The one saving grace in terms of replay value, which will indeed add far more play time for people not looking things up online, are ten hidden consoles that help to shed a bit more light on the story. Finding these ten consoles is the only way to earn The Swapper’s ten trophies, just as with the PC version’s Steam achievements, and that means that it’s easily possible to play through the entire game without earning a single trophy. These secret terminals are incredibly well-hidden, and they are among the most devious hidden collectibles in gaming, so wanting to track them all down without looking up their locations is a decent way for trophy hunters to get their money’s worth, so long as they haven’t entered the final door and wrapped up the game.
Thankfully, Theseus features an array of teleporters, which allow you to move between major areas of the station with ease. This allows you to effortlessly go back to puzzles you may have missed, as well as look for those secret terminals that the trophies are contingent on.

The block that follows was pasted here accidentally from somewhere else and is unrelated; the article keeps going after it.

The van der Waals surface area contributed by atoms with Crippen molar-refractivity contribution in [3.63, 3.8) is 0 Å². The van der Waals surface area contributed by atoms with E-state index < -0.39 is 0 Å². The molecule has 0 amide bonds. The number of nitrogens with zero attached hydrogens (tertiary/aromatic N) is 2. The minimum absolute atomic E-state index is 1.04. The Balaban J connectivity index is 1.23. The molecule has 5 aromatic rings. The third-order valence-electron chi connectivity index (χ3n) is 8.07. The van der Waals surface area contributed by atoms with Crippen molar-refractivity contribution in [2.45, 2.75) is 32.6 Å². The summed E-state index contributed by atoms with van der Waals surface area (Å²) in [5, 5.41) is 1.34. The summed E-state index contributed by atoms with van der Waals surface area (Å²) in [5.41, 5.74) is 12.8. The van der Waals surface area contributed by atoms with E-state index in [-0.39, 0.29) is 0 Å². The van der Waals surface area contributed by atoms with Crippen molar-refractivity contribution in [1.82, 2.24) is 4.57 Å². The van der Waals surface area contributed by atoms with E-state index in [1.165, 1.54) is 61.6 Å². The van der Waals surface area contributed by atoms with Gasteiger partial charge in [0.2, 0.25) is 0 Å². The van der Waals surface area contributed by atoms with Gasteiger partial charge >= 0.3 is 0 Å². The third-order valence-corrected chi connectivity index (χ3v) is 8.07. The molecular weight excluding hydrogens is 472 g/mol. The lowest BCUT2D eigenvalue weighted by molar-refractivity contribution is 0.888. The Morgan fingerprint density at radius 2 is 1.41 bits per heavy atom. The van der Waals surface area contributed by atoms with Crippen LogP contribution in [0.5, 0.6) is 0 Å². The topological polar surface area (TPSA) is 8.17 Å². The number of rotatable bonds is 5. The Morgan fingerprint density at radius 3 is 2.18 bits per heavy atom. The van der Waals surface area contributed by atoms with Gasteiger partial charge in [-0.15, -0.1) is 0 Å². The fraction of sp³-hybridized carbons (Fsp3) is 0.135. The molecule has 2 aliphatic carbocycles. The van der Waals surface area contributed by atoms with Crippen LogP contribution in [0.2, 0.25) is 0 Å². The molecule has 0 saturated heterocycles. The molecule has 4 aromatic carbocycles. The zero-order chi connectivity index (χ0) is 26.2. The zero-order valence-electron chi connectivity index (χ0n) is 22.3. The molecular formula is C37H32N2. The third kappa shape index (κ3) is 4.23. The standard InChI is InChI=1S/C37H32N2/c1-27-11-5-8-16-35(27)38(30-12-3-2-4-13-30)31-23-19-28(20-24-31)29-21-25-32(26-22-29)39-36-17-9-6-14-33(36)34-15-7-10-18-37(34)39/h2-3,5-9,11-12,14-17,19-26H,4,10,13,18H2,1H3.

The Swapper is one of those abstract and surreal puzzlers that you sort of have to play to understand, but as far as puzzle-platformers go, it’s certainly among the best, indie or otherwise!
Again, The Swapper’s story and lore are all incredibly vague. Some players may be frustrated about how annoyingly little answers the game provides, particularly with its almost nihilistic philosophy on life, death and the human soul.
On the other hand however, The Swapper’s mysteries become all the more cool and engaging when they’re so effectively left up to a player’s imagination. It’s sort of refreshing that the game doesn’t spoonfeed you every element of the story, trusting players to piece together what’s going on by themselves, in a mature and rewarding fashion that lets the game’s audience draw their own conclusions.